Because of the association of narcolepsy with specific HLA markers, similar immunogenetic studies have been conducted with idiopathic hypersomnia. Harada et al [17] found no significant difference in the distribution of HLA antigens in 41 subjects with "essential hypersomnia" in comparison with control subjects. On the other hand, Montplaisir and Poirier, [19] in a group of 18 subjects with idiopathic hypersomnia, found an association with HLA-Cw2 in 22.2% of patients, which was greater than the 5.7% found in controls ( P < 0.05), and an association with HLA-DR11, a subtype of DR5, in 42.1% of patients but in only 26% of controls. In the author's population of 32 probands, an increased frequency of HLA-Cw2 and DR11 was not present, but there was a significant increase of DQ3 ( P < 0.04).


Treatment of idiopathic hypersomnia is far from satisfactory. Stimulant drugs, such as dextroamphetamine, methylphenidate, mazindol, or


pemoline, are the most commonly prescribed medications. These drugs often are less effective in idiopathic hypersomnia than in narcolepsy, however, and sometimes not as well tolerated. Recently, a new compound, modafinil, the mechanism of which is still unclear, produced good results in subjects with idiopathic hypersomnia. [5] A double-blind controlled study has not yet been done.

In contrast with narcolepsy, naps may not be refreshing for patients with idiopathic hypersomnia; consequently, subjects avoid napping. Yet, "sleep therapy," consisting of sleeping as much as possible for several days and nights, has been proposed. [27]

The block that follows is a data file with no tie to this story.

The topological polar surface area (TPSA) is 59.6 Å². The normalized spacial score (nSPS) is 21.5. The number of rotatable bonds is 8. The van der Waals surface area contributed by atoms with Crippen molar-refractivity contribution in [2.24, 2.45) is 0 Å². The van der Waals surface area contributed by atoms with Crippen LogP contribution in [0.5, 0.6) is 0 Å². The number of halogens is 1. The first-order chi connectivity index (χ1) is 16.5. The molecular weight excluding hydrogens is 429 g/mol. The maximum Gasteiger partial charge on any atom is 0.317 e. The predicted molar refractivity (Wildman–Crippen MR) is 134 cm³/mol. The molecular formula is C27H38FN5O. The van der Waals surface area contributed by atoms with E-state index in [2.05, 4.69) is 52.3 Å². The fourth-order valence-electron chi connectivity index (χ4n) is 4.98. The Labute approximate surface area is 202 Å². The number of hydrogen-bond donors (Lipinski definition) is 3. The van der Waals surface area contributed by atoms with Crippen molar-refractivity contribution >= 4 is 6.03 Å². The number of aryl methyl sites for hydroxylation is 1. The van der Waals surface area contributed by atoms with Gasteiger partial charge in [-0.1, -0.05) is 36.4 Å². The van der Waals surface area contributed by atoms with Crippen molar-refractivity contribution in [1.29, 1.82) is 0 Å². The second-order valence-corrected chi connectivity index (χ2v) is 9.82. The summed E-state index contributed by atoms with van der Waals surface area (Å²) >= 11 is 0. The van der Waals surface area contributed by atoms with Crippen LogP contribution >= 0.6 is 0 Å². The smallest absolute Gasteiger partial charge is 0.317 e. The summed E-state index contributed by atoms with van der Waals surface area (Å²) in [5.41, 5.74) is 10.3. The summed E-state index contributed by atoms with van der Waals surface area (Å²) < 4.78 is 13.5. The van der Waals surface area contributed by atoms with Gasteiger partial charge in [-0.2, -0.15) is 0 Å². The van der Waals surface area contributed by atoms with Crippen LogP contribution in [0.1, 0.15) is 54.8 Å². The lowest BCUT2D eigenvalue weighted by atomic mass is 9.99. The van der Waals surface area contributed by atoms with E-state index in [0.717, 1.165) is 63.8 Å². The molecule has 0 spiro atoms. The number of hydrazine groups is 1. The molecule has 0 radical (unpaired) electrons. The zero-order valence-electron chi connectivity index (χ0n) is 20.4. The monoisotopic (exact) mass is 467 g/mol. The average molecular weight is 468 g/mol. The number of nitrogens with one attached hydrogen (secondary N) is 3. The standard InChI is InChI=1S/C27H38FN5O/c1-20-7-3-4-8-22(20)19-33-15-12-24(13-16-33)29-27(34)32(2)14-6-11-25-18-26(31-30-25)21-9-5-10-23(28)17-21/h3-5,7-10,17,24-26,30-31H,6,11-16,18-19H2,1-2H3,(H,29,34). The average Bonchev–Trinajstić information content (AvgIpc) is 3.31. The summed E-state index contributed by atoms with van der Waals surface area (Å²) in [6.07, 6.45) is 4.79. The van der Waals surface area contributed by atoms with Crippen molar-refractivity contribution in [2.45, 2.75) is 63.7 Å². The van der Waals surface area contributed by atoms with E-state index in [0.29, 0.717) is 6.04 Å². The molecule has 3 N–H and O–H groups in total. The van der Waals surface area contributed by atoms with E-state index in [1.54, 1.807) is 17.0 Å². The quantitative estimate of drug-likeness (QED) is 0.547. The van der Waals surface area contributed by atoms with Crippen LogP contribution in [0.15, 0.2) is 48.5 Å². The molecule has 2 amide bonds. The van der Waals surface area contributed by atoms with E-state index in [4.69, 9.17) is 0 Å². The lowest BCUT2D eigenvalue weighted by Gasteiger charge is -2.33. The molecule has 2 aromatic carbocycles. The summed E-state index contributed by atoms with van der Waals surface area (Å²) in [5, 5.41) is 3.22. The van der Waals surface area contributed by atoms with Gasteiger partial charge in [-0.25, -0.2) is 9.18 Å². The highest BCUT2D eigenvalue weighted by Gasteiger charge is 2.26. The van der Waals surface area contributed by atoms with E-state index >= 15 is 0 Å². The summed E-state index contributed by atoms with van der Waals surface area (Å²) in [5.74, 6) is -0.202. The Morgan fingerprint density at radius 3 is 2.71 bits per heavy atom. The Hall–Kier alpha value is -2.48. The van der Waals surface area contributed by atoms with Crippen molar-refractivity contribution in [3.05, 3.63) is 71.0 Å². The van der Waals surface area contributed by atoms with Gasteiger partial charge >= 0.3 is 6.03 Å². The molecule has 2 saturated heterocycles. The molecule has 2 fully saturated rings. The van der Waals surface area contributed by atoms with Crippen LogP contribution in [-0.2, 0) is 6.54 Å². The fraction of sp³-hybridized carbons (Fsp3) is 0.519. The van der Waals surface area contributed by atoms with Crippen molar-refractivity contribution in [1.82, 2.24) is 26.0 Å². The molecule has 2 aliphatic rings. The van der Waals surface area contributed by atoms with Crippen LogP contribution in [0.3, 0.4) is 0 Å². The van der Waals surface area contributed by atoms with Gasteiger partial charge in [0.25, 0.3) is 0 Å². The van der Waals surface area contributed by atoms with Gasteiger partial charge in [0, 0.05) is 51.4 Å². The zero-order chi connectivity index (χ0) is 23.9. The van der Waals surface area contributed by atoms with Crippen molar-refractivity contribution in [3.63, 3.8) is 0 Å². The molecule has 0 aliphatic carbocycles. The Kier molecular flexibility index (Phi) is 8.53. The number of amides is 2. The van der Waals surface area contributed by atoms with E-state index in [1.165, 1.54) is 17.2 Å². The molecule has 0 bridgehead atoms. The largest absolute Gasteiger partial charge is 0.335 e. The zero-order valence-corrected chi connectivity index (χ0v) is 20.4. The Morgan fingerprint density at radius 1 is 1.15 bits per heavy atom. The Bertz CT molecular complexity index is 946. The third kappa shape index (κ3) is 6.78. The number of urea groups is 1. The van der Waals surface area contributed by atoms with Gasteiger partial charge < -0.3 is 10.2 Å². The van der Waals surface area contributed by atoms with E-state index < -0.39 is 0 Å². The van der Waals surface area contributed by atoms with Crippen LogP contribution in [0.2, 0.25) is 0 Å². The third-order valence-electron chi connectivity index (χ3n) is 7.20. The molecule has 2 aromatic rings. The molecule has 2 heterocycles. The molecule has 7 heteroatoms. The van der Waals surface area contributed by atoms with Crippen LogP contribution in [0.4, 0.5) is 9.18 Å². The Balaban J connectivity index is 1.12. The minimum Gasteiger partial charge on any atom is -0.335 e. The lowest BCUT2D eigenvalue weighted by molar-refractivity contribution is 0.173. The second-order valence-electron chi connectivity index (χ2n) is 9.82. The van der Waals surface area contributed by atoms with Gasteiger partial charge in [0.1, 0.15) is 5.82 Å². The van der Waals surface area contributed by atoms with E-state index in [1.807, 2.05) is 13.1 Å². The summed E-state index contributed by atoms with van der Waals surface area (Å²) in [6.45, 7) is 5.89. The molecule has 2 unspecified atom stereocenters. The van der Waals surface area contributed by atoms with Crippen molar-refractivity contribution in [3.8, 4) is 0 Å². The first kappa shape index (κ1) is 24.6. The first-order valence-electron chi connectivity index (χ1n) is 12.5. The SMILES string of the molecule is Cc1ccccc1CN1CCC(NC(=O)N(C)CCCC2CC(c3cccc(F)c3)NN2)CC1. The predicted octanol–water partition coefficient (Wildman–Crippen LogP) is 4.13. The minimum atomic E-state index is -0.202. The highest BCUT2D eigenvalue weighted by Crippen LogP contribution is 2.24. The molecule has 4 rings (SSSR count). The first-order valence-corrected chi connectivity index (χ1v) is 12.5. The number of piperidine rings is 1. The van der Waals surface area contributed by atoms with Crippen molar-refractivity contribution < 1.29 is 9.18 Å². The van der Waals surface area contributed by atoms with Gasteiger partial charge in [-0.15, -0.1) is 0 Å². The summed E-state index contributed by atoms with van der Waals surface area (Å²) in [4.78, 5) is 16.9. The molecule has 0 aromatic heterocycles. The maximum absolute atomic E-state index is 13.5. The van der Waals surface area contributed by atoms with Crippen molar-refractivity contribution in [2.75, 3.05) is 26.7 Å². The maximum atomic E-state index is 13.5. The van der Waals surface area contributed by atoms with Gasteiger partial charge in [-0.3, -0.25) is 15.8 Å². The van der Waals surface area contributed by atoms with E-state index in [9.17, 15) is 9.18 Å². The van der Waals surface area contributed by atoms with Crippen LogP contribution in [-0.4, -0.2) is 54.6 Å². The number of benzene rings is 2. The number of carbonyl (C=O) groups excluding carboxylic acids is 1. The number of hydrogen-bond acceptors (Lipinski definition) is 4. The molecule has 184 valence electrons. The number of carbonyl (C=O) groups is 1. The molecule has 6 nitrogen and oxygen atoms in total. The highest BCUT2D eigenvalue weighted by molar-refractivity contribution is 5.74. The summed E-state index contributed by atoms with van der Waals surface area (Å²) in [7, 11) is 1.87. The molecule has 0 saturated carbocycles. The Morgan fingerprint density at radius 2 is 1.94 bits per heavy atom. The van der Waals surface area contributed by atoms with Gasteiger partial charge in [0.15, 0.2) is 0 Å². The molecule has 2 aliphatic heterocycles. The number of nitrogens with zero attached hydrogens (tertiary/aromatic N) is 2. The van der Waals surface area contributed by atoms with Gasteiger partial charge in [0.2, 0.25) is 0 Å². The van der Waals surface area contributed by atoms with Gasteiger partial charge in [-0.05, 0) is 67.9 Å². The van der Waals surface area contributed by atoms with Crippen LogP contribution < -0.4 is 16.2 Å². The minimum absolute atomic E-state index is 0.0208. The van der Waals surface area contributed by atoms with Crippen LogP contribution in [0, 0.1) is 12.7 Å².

Idiopathic hypersomnia is not as well delineated as narcolepsy and its history is much more recent. There are at least two forms of the disorder: (1) a polysymptomatic form, characterized by excessive daytime sleepiness, nocturnal sleep of abnormally long duration, and signs of sleep drunkenness on awakening, and (2) a monosymptomatic form that manifests only by excessive daytime sleepiness. The most widely used laboratory procedures are nocturnal polysomnographic recording followed by an MSLT demonstrating a mean sleep latency of less than 10 minutes. At least in the polysymptomatic form, however, continuous polysomnography on an ad lib protocol deserves to be performed to catch the abnormally long major sleep episode and the long unrefreshing naps. Idiopathic hypersomnia is probably one of the most overdiagnosed sleep disorders. Several other disorders must be excluded before the diagnosis can be considered conclusive. Treatment of idiopathic hypersomnia relies on stimulants, which are frequently less effective and less well tolerated than in narcolepsy.